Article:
At my studio in Lawrence, Amber, Nicholas and I began sorting through boxes of research material. We rolled out long pieces of paper that represented the wall at a 1/2" = 1' scale and started scribbling and sketching down images and words (that represented images) to see how they looked juxtaposed together. In my experience this is is the hardest part of any mural project - working to transform and distill the vast collection of ideas and images into a composition that is both visually compelling and conceptually meaningful.
In our early studies, we decided to use divisions in the wall created by metal downspouts to organize the design into five sections or panels. From left to right we settled on five interrelated themes:
1) Max Carr delivering newspapers from his airplane (which will highlight events from Tonkawa's history) to rural Kay County farms .
2) Railroad Cisco of the Tonkawa Tribe describing to a group of students the tribe's journey from Texas to Oklahoma in the 1880's, and the Land Run that followed in 1893.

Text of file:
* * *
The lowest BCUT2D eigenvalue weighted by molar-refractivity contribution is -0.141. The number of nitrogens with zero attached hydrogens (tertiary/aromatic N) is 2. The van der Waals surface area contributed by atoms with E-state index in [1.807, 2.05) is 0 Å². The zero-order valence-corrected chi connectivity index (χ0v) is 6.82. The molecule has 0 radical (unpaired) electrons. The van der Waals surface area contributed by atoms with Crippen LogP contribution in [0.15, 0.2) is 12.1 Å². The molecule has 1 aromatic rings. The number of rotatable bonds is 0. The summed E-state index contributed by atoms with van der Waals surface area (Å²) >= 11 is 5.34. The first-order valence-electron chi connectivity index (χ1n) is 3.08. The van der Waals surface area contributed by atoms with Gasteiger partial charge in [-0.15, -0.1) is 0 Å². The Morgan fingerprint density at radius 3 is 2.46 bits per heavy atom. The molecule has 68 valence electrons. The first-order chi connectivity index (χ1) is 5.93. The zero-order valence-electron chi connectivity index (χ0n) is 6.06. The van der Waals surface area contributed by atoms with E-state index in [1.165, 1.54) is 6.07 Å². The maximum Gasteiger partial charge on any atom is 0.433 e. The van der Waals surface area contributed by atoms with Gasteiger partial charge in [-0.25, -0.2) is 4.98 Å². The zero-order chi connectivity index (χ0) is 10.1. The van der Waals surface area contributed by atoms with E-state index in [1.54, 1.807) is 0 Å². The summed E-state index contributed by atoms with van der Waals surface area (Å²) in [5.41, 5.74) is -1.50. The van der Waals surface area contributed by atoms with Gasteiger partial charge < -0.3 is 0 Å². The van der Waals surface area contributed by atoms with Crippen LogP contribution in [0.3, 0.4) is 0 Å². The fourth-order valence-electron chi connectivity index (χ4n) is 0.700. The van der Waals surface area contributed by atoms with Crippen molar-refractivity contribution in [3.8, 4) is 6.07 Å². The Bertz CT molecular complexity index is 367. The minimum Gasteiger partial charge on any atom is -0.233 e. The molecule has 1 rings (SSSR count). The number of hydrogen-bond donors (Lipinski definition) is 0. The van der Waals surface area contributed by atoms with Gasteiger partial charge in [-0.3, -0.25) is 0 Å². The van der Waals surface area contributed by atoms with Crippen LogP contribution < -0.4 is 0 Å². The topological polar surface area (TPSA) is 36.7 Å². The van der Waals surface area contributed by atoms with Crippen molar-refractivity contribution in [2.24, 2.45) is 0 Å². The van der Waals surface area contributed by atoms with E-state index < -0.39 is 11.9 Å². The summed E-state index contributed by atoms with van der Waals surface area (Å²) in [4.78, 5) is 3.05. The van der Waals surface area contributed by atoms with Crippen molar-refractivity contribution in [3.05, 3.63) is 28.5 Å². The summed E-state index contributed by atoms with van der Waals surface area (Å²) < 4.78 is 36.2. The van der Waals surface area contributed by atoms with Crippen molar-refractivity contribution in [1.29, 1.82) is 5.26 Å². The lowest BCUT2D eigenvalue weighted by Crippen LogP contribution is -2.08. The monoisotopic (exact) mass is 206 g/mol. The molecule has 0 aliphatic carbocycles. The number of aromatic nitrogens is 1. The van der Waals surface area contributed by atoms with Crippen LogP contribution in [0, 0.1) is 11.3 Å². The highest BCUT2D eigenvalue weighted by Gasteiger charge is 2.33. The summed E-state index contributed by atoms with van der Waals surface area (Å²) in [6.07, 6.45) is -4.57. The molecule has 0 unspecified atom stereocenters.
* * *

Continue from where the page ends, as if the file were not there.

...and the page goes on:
3) A symbolic scene showing a representative group of Tonkawans playing a traditional drum, nestled within giant hands cupped together in the shape of a heart, that radiates waves of sound, memory, and aspiration back through history and forward into the future.
4) A group of local folks around a coffee table fixing, painting, and reimagining the downtown.
5) A whimsical representation of Tonkawa's creative spirit symbolized by figures setting the moon and stars into a twilight sky as an outdoor movie is projected behind them.
Back in Tonkawa, we presented our design to the mural team. They studied it carefully, and after a good discussion it was approved with the understanding that we would reincorporate a couple dancing atop the grain elevator and add a Buccaneer (the high school mascot) somewhere in the last panel. Next step: cut paper collage color study.